4. These students are a danger to our society… They are of the mentality that if it’s speech that I don’t agree with… it’s hate speech! Grow a pair children. ✌🏻

  5. Ben Shapiro’s speech directly inspired the Quebec mosque shooting. Speaking the oppression of other people based on their immutable traits should not be tolerated and it won’t be at Boston University.


  6. Wow Anthony, quite a statement. That’s the kind of irresponsible accusations that are casually thrown around to silence opposing views today. Seems like you have willingly joined that group.

    • I find it ironic you called my accusation “irresponsible” when his speech radicalized someone to murder others. I didn’t just throw around an accusation, I cited my source to emphasize that I wasn’t being hyperbolic. The kid was looking at Ben Shapiro’s tweets hours before he murdered people. Speaking oppression is irresponsible and that is what Shapiro does. If he only talked about free market capitalism and constitutionalism that would be absolutely fine, but he doesn’t. He preaches oppression and it shouldn’t be accepted.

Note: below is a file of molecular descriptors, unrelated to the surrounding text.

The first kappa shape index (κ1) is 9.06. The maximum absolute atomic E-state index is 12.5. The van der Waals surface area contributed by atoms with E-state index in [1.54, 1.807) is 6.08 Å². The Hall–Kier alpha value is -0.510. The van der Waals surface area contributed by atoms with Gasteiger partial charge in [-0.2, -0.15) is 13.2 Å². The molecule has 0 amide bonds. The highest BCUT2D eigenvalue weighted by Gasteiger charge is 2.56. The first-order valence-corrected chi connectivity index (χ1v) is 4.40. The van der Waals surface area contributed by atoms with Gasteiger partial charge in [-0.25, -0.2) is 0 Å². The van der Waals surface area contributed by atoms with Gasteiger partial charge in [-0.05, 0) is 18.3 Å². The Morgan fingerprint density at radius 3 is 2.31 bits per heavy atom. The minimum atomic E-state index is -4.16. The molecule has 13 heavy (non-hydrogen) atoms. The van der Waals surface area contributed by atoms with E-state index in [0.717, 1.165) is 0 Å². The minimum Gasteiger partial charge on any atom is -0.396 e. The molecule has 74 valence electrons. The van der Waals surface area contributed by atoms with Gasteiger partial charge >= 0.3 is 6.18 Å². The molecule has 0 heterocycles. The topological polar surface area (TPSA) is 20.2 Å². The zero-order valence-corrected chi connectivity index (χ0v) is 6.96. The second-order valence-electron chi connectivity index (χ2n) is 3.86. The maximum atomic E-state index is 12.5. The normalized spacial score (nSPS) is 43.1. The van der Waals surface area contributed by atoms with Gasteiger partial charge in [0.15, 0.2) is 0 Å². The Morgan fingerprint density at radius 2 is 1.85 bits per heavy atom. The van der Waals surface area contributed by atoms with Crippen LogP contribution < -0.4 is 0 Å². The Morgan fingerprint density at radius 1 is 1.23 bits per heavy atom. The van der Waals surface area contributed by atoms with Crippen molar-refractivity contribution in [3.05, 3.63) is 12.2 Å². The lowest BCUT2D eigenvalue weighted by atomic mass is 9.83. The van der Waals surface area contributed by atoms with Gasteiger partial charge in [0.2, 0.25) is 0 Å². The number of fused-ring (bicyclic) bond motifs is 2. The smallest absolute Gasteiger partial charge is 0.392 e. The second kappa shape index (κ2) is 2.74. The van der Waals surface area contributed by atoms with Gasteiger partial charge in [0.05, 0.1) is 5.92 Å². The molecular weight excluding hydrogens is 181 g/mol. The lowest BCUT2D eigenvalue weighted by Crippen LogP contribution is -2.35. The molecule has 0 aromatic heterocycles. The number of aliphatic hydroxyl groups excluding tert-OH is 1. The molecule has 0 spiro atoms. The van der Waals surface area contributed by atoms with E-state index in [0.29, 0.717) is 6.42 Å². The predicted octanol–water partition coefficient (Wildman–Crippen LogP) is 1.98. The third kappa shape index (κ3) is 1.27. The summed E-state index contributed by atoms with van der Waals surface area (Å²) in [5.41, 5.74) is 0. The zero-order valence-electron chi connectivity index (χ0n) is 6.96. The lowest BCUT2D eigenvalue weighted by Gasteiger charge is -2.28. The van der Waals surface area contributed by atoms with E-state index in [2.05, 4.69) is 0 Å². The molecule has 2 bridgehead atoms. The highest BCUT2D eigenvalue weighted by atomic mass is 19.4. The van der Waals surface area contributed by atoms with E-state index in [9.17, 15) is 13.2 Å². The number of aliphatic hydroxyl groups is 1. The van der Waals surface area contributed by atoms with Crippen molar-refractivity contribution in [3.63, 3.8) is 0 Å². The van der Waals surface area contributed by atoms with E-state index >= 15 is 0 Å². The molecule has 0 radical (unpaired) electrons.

He’s said this of Palestinians:
      “Viewed in its starkest terms, the Arab-Israeli conflict may be accurately described as a war between darkness and light”

      “Israelis like to build. Arabs like to bomb crap and live in open sewage. This is not a difficult issue.”

      This about Afghanistan civilians:
      “when I see in the newspapers that civilians in Afghanistan or the West Bank were killed by American or Israeli troops, I don’t really care. In fact, I would rather that the good guys use the Air Force to kill the bad guys, even if that means some civilians get killed along the way. One American soldier is worth far more than an Afghan civilian.”